DIVIt's campy, it's cool, empty, intrusive, trite, and treacly. It's Big Brother singing. Call it what you will -- elevator music, Moodsong Ar easy listening, or Muzak Ar. For a musical genre that was supposed to offend no one, it has a lot of enemies. /divDIVMusical cognoscenti decry its insipid content; regular folk -- if they notice -- bemoan its pervasiveness; while hipsters and campsters celebrate its retro chic. Mindful of the many voices, Joseph Lanza's Elevator Music sings seriously, with tongue in cheek, the praises of this venerable American institution. /divDIVLanza addresses the criticisms of elites who say that Muzak and its ilk are dehumanized, vapid, or cheesy. These reactions, he argues, are based more on cultural prejudices than honest musical appraisal. /divDIVSays Lanza, today's so-called mood music is the inheritor of a long tradition of mood-altering music stretching back to the ancients; Nero's fiddle and the sirens of Odysseus being two famous examples. Contemporary atmospheric music, Lanza argues, not only serves the same purpose, it is also the inevitable background for our media-dominated age. /divDIVOne of Lanza's premises, to quote Mark Twain, is that this music is qbetter than it sounds.q qThis book will have succeeded in its purpose, q he writes, qif I can help efface...the distinction between one person's elevator music and another's prized recording.q /divDIVJoseph Lanza is an author, producer, and music historian. His most recent book is Russ Columbo and the Crooner Mystique. /divaquot; aquot;This book will have succeeded in its purpose, aquot; he writes, aquot;if I can help efface...the distinction between one persona#39;s elevator music and anothera#39;s prized recording.aquot; Joseph Lanza is an author, producer, and music historian.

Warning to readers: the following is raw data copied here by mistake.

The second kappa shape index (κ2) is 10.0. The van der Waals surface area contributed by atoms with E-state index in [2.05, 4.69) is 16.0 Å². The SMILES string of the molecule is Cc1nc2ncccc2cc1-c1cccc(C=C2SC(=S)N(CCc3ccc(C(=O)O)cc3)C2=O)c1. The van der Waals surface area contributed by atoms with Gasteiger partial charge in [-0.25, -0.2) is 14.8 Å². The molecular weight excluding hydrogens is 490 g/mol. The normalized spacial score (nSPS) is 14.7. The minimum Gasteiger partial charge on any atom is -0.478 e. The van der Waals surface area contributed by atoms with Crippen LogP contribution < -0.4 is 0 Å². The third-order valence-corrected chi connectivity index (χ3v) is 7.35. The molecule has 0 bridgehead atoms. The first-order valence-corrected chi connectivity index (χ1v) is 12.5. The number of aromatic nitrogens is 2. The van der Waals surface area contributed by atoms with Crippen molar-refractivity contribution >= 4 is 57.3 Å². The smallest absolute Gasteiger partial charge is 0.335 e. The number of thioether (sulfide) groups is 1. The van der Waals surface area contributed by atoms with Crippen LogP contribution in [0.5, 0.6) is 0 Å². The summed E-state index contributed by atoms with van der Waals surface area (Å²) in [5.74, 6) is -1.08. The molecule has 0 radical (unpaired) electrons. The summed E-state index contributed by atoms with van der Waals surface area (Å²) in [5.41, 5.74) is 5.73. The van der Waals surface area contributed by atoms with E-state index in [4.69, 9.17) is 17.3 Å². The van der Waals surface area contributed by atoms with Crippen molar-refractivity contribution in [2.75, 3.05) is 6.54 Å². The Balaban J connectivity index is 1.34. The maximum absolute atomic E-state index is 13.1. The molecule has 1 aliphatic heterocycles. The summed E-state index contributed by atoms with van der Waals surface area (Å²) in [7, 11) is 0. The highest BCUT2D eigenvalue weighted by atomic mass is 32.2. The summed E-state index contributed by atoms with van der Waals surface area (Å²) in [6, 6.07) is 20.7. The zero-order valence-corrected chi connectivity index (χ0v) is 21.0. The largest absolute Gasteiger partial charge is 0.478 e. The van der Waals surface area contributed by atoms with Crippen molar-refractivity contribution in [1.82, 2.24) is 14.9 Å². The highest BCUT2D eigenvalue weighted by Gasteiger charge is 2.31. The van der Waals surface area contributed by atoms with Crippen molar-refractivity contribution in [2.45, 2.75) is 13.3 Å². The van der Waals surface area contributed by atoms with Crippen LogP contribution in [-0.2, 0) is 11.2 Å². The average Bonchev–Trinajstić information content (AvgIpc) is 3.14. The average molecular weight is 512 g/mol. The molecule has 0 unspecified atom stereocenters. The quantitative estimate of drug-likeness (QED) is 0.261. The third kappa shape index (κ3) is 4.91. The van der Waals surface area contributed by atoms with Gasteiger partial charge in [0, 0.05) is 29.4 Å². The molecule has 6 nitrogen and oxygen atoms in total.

|Publisher||:||University of Michigan Press - 2004-01-26|